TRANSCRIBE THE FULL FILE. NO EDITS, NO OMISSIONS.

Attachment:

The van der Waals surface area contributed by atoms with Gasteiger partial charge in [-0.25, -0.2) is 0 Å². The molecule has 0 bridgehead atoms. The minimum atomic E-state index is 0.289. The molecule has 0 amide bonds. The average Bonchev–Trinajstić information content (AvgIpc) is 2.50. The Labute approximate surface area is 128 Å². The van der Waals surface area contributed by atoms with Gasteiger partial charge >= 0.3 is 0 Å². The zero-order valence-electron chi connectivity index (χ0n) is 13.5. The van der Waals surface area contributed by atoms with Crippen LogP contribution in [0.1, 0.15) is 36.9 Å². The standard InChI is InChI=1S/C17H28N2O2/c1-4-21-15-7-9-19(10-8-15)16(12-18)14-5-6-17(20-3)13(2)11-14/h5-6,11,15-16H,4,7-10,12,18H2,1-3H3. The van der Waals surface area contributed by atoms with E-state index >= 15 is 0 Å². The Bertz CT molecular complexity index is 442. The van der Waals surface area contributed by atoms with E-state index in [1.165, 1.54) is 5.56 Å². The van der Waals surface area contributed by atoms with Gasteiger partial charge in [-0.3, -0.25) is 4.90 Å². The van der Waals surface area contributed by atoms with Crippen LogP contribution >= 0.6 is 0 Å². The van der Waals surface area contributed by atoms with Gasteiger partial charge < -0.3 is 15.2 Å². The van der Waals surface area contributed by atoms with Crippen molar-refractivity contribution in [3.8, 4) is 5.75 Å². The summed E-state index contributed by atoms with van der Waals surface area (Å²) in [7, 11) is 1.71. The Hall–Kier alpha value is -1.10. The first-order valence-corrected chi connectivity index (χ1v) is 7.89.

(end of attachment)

The van der Waals surface area contributed by atoms with Gasteiger partial charge in [-0.25, -0.2) is 0 Å². The molecule has 0 bridgehead atoms. The minimum atomic E-state index is 0.289. The molecule has 0 amide bonds. The average Bonchev–Trinajstić information content (AvgIpc) is 2.50. The Labute approximate surface area is 128 Å². The van der Waals surface area contributed by atoms with Gasteiger partial charge >= 0.3 is 0 Å². The zero-order valence-electron chi connectivity index (χ0n) is 13.5. The van der Waals surface area contributed by atoms with Crippen LogP contribution in [0.1, 0.15) is 36.9 Å². The standard InChI is InChI=1S/C17H28N2O2/c1-4-21-15-7-9-19(10-8-15)16(12-18)14-5-6-17(20-3)13(2)11-14/h5-6,11,15-16H,4,7-10,12,18H2,1-3H3. The van der Waals surface area contributed by atoms with E-state index >= 15 is 0 Å². The Bertz CT molecular complexity index is 442. The van der Waals surface area contributed by atoms with E-state index in [1.165, 1.54) is 5.56 Å². The van der Waals surface area contributed by atoms with Gasteiger partial charge in [-0.3, -0.25) is 4.90 Å². The van der Waals surface area contributed by atoms with Crippen LogP contribution >= 0.6 is 0 Å². The van der Waals surface area contributed by atoms with Gasteiger partial charge < -0.3 is 15.2 Å². The van der Waals surface area contributed by atoms with Crippen molar-refractivity contribution in [3.8, 4) is 5.75 Å². The summed E-state index contributed by atoms with van der Waals surface area (Å²) in [7, 11) is 1.71. The Hall–Kier alpha value is -1.10. The first-order valence-corrected chi connectivity index (χ1v) is 7.89.